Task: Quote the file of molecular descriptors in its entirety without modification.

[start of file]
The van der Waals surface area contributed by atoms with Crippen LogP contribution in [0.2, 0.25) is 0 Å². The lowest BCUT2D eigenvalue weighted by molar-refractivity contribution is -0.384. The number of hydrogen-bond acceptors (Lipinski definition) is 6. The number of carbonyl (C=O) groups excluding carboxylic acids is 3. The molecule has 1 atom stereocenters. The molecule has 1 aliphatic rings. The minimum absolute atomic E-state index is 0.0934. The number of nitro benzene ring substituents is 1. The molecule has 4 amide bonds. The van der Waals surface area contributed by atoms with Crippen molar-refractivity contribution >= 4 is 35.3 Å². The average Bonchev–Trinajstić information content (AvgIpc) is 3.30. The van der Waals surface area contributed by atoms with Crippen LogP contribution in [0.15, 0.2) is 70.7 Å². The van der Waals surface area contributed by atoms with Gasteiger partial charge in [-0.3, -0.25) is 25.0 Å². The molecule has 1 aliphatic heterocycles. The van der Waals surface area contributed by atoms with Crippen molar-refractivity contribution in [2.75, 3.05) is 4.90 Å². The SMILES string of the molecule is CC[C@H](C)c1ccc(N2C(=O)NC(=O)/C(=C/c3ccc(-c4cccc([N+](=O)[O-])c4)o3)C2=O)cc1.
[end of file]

The van der Waals surface area contributed by atoms with Crippen LogP contribution in [0.2, 0.25) is 0 Å². The lowest BCUT2D eigenvalue weighted by molar-refractivity contribution is -0.384. The number of hydrogen-bond acceptors (Lipinski definition) is 6. The number of carbonyl (C=O) groups excluding carboxylic acids is 3. The molecule has 1 atom stereocenters. The molecule has 1 aliphatic rings. The minimum absolute atomic E-state index is 0.0934. The number of nitro benzene ring substituents is 1. The molecule has 4 amide bonds. The van der Waals surface area contributed by atoms with Crippen molar-refractivity contribution >= 4 is 35.3 Å². The average Bonchev–Trinajstić information content (AvgIpc) is 3.30. The van der Waals surface area contributed by atoms with Crippen LogP contribution in [0.15, 0.2) is 70.7 Å². The van der Waals surface area contributed by atoms with Gasteiger partial charge in [-0.3, -0.25) is 25.0 Å². The molecule has 1 aliphatic heterocycles. The van der Waals surface area contributed by atoms with Crippen molar-refractivity contribution in [2.75, 3.05) is 4.90 Å². The SMILES string of the molecule is CC[C@H](C)c1ccc(N2C(=O)NC(=O)/C(=C/c3ccc(-c4cccc([N+](=O)[O-])c4)o3)C2=O)cc1.